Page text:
Bottles and Extras, Vol. 16, Issue 4 (Fall 2005), pp. 69-72
Shooting Shots: Part I
With luck, this edition of Bottles and Extras should be appearing in your mailboxes around Thanksgiving, which means that Christmas is only a month or so away. So now might be a very good time to start dropping hints to Santa about what you’d like to find under the tree on the 25th. Shot glasses, yes, preferably a nice label-under glass or delicately-pasteled enamel shot, but how about shot-glass accessories? Maybe a shiny new digital camera to take pictures of your collection?
Creating photographic records of shot glasses is one of the more difficult and frustrating aspects of the hobby. Many who try are so traumatized by their first attempt that they give up. It’s very different from taking snapshots of family or scenery – there’s issues of reflection and contrast and blurring to deal with. While sympathetic to such misgivings, I’d like to try and convince you that producing great photos of your glasses is actually relatively simple provided that you take note of a few simple guidelines and that you’re willing to spend 20 minutes or so experimenting with light and camera angle. The payoff will be that you’ll create images that make your glasses look so irresistible that they’ll foment bidding wars when you list them on eBay. Plus, you’ll be able to show off an e-collection to family, friends, and fellow collectors by having the glasses showcased in a mini-web within www.pre-pro.com!
There’s a common misconception that the quality of a photographic image is directly related to cost of the equipment used to create it. This is a source of great frustration to all those amateur photographers who see themselves as the next Ansel Adams, something that I can relate to personally. During my early days of pre-pro glass collecting, I was also a keen photographer and would spend many long hours traipsing around the countryside looking for that perfect combination of subject and light that would yield an award-winning photograph. Invariably, people’s reaction to seeing the matted and framed result would be “wow, you must own really great equipment”, not realizing that while fine optics can give professionals an edge over the point-and-snap-shooters, good photography is 90% technique and only 10% equipment [note the disclaimer in Figure 3].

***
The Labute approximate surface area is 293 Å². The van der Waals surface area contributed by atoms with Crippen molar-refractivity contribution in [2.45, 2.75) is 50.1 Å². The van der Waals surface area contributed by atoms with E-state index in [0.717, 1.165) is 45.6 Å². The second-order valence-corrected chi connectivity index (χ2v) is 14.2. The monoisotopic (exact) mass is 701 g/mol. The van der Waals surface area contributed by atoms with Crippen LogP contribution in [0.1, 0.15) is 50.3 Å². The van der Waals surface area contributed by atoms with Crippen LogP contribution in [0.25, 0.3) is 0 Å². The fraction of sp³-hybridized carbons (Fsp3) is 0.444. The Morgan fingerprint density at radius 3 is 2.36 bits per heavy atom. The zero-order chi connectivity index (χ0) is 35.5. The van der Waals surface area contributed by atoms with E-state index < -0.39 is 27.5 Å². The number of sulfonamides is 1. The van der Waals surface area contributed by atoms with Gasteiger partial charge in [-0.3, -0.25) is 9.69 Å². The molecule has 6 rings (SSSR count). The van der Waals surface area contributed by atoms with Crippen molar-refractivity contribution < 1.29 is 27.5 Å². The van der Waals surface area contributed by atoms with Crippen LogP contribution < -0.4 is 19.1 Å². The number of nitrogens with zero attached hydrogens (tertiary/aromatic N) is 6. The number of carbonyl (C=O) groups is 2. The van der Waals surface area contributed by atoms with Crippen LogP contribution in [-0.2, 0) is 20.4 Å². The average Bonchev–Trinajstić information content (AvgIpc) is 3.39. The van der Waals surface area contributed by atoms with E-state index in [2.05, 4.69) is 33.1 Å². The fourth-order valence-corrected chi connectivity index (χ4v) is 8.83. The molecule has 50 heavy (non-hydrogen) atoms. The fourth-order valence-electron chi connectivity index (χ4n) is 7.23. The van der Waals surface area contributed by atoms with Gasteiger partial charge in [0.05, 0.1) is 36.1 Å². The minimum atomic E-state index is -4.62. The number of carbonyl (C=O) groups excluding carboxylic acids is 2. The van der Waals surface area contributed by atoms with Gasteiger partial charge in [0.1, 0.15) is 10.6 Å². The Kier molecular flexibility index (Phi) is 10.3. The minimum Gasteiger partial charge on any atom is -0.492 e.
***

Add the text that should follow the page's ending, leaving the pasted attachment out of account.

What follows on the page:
After hearing me claim that ”equipment doesn’t matter” when it comes to photography, one of my collecting friends asked if a cheap disposable camera could be used to catalog a collection. Disposables are ubiquitous and cheap, so it’s a reasonable question. My instincts told me that it should be feasible, but before committing myself to paper here, I decided that a little research might be prudent. I purchased a generic drug-store camera for $4.50 and gave it my best shot: the result is shown above. Figure 3b below shows the same grouping recorded using a digital camera so that you can see that the subject does actually comprise a triplet of pre-pro’s.
While the disposable managed to capture an image of three glasses, it’s worthless as a photographic record. The problem is that disposable cameras are wide-angle by design. They're unable to zoom in on small objects such as a shot glass to record the fine details of the etching. The only alternative is to zoom in on the image of the glass on the negative or print, but this just enlarges the grain, as you see here.
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